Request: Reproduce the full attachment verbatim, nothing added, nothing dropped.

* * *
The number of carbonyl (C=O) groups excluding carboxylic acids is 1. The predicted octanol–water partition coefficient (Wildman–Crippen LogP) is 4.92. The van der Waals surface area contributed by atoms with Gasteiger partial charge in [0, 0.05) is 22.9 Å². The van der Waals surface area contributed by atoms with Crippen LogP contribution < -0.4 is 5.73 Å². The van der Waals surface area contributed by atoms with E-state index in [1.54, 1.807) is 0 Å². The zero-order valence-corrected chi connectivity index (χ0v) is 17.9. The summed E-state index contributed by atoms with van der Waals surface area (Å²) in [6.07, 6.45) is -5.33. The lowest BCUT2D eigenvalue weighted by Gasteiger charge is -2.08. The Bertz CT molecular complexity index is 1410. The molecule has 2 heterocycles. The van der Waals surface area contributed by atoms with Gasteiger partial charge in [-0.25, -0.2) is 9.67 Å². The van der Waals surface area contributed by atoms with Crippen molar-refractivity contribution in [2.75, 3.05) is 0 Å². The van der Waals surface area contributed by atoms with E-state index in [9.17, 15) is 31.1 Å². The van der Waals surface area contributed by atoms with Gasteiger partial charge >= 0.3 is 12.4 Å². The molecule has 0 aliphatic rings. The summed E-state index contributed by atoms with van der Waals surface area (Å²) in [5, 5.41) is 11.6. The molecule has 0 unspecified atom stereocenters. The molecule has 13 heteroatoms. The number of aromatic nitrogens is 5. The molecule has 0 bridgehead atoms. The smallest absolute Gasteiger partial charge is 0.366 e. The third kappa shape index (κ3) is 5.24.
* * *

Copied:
The number of carbonyl (C=O) groups excluding carboxylic acids is 1. The predicted octanol–water partition coefficient (Wildman–Crippen LogP) is 4.92. The van der Waals surface area contributed by atoms with Gasteiger partial charge in [0, 0.05) is 22.9 Å². The van der Waals surface area contributed by atoms with Crippen LogP contribution < -0.4 is 5.73 Å². The van der Waals surface area contributed by atoms with E-state index in [1.54, 1.807) is 0 Å². The zero-order valence-corrected chi connectivity index (χ0v) is 17.9. The summed E-state index contributed by atoms with van der Waals surface area (Å²) in [6.07, 6.45) is -5.33. The lowest BCUT2D eigenvalue weighted by Gasteiger charge is -2.08. The Bertz CT molecular complexity index is 1410. The molecule has 2 heterocycles. The van der Waals surface area contributed by atoms with Gasteiger partial charge in [-0.25, -0.2) is 9.67 Å². The van der Waals surface area contributed by atoms with Crippen molar-refractivity contribution in [2.75, 3.05) is 0 Å². The van der Waals surface area contributed by atoms with E-state index in [9.17, 15) is 31.1 Å². The van der Waals surface area contributed by atoms with Gasteiger partial charge >= 0.3 is 12.4 Å². The molecule has 0 aliphatic rings. The summed E-state index contributed by atoms with van der Waals surface area (Å²) in [5, 5.41) is 11.6. The molecule has 0 unspecified atom stereocenters. The molecule has 13 heteroatoms. The number of aromatic nitrogens is 5. The molecule has 0 bridgehead atoms. The smallest absolute Gasteiger partial charge is 0.366 e. The third kappa shape index (κ3) is 5.24.